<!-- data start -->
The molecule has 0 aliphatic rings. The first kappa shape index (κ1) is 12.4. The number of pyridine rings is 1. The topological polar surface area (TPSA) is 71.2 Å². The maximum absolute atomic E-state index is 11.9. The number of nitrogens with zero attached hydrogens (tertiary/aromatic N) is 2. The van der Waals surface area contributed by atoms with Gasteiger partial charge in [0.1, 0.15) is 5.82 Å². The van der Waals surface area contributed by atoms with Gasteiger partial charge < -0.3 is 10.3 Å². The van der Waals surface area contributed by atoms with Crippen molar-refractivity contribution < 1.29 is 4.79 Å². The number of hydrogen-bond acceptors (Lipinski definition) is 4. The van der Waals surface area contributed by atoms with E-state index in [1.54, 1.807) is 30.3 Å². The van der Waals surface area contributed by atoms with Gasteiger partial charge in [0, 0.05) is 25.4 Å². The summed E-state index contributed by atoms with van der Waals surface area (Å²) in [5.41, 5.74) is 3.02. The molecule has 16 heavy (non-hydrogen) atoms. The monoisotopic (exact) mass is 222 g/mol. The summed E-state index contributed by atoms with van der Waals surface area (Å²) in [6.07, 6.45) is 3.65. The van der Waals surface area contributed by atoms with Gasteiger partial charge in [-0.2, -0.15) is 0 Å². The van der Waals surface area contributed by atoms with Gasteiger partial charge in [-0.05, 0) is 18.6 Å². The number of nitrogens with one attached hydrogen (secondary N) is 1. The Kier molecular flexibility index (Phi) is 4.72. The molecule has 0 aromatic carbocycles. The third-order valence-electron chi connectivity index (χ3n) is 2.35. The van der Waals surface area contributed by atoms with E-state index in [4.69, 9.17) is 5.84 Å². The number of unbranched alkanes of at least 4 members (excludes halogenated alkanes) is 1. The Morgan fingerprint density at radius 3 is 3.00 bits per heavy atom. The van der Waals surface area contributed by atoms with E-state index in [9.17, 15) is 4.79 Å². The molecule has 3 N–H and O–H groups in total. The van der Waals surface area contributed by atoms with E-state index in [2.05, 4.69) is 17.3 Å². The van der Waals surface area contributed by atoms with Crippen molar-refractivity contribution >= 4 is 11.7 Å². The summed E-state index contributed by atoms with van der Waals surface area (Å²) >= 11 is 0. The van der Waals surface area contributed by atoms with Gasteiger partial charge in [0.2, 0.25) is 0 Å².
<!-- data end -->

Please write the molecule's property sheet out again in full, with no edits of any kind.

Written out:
The molecule has 0 aliphatic rings. The first kappa shape index (κ1) is 12.4. The number of pyridine rings is 1. The topological polar surface area (TPSA) is 71.2 Å². The maximum absolute atomic E-state index is 11.9. The number of nitrogens with zero attached hydrogens (tertiary/aromatic N) is 2. The van der Waals surface area contributed by atoms with Gasteiger partial charge in [0.1, 0.15) is 5.82 Å². The van der Waals surface area contributed by atoms with Gasteiger partial charge < -0.3 is 10.3 Å². The van der Waals surface area contributed by atoms with Crippen molar-refractivity contribution < 1.29 is 4.79 Å². The number of hydrogen-bond acceptors (Lipinski definition) is 4. The van der Waals surface area contributed by atoms with E-state index in [1.54, 1.807) is 30.3 Å². The van der Waals surface area contributed by atoms with Gasteiger partial charge in [0, 0.05) is 25.4 Å². The summed E-state index contributed by atoms with van der Waals surface area (Å²) in [5.41, 5.74) is 3.02. The molecule has 16 heavy (non-hydrogen) atoms. The monoisotopic (exact) mass is 222 g/mol. The summed E-state index contributed by atoms with van der Waals surface area (Å²) in [6.07, 6.45) is 3.65. The van der Waals surface area contributed by atoms with Gasteiger partial charge in [-0.2, -0.15) is 0 Å². The van der Waals surface area contributed by atoms with Gasteiger partial charge in [-0.05, 0) is 18.6 Å². The number of nitrogens with one attached hydrogen (secondary N) is 1. The Kier molecular flexibility index (Phi) is 4.72. The molecule has 0 aromatic carbocycles. The third-order valence-electron chi connectivity index (χ3n) is 2.35. The van der Waals surface area contributed by atoms with E-state index in [4.69, 9.17) is 5.84 Å². The number of unbranched alkanes of at least 4 members (excludes halogenated alkanes) is 1. The Morgan fingerprint density at radius 3 is 3.00 bits per heavy atom. The van der Waals surface area contributed by atoms with E-state index in [9.17, 15) is 4.79 Å². The molecule has 3 N–H and O–H groups in total. The van der Waals surface area contributed by atoms with E-state index in [2.05, 4.69) is 17.3 Å². The van der Waals surface area contributed by atoms with Crippen molar-refractivity contribution >= 4 is 11.7 Å². The summed E-state index contributed by atoms with van der Waals surface area (Å²) >= 11 is 0. The van der Waals surface area contributed by atoms with Gasteiger partial charge in [0.2, 0.25) is 0 Å².